That's really how we scale them, how there's no more funds that job to the bottom line that we then invest in the future or invest in our talent, in our people. At least those are the three pillars that we go by and really helps give us a guiding light on where we really need to focus, helps us prioritize, helps us say, OK, we probably can't do this now if it's not within those three pillars. We could do it later, but at least we can do everything we can for those three pillars first to set up a good foundation for the growth of our company.
Amato: For someone whose finance function maybe doesn't have such a finance purpose statement right now, what can you tell about how one should go about creating it perhaps?
Amuchie: I would really try to understand, number one, what is the function? How can you be successful? Really understanding that, your core job duties, will give you understanding of where you need to focus.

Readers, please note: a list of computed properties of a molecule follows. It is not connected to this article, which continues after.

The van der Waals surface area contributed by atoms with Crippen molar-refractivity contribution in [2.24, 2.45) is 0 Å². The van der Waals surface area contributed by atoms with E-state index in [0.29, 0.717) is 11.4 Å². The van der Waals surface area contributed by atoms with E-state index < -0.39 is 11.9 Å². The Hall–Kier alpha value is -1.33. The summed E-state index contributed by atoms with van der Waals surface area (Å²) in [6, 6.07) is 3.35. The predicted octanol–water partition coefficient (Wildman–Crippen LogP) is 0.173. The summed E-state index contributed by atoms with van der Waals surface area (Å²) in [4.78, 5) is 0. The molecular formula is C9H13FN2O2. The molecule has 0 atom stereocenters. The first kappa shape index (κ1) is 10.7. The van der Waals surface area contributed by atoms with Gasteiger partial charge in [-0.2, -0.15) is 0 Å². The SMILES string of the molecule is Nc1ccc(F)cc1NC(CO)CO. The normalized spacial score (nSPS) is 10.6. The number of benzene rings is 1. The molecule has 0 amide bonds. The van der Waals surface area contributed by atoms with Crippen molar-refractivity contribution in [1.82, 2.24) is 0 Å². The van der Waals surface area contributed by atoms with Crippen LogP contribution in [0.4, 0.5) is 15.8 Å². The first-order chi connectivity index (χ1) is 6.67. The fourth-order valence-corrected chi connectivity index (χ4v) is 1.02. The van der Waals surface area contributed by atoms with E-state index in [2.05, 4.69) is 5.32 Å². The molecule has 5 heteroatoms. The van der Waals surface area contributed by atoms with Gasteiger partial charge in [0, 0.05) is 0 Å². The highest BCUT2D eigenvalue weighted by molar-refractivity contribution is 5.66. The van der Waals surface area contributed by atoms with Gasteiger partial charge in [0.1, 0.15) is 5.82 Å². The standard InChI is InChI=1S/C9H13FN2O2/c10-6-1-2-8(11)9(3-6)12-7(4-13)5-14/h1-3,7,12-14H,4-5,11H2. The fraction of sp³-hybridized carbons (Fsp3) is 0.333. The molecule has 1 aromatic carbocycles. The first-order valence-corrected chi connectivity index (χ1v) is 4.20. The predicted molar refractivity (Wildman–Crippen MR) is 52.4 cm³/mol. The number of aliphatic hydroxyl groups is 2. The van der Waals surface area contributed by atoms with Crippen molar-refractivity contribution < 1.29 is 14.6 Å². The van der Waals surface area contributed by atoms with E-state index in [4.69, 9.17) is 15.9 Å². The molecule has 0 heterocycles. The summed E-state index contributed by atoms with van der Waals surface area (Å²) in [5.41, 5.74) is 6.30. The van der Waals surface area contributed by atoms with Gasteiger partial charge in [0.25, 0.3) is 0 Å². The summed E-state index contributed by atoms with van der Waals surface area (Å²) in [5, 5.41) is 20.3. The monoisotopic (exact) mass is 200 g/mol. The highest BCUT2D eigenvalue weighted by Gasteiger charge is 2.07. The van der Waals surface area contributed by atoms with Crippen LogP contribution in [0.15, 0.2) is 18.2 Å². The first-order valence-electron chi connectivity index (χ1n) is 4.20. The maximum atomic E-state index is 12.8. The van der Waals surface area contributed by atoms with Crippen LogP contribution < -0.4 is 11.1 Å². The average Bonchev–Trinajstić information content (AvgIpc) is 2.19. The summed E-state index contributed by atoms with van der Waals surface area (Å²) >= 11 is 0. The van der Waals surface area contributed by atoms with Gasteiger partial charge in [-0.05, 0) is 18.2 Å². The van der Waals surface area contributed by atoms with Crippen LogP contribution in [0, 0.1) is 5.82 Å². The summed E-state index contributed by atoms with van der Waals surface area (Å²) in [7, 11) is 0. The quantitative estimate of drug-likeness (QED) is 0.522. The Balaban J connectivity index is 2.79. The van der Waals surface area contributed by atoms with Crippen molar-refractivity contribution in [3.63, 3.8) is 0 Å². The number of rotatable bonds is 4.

There are fires every day, but if you go down to the level of what do I need to do to make sure that we have a world-class finance team. That might be paying vendors on time, that might be giving operational reports timely, curating data, what is your true function?
Then you say, OK, let me make sure that I have something that can guide me to make sure I focus on that first. That just helps guide you, I think. Really understanding what your function is, what's expected of the finance team at your organization, I think is definitely a good start.
Amato: What two or three pieces of advice would you give to aspiring CPAs out there?
Amuchie: I would say number one, invest. I think if you invest in the profession, the opportunities that will come your way are really endless. That's just really taking the time to learn, taking the time to be open to different things, and really just invest in being good at your profession. This is like a lifelong profession for some people and really takes that understanding that you need to invest in it to really go places. I'd say that's probably number one, just invest.
I think number two is definitely try to understand the business of whatever company, firm, or even entrepreneurial thing that you take on. Try to understand the inner workings of the business because accounting in general makes so much more sense once you understand the business. Then you could apply the accounting profession to really anything.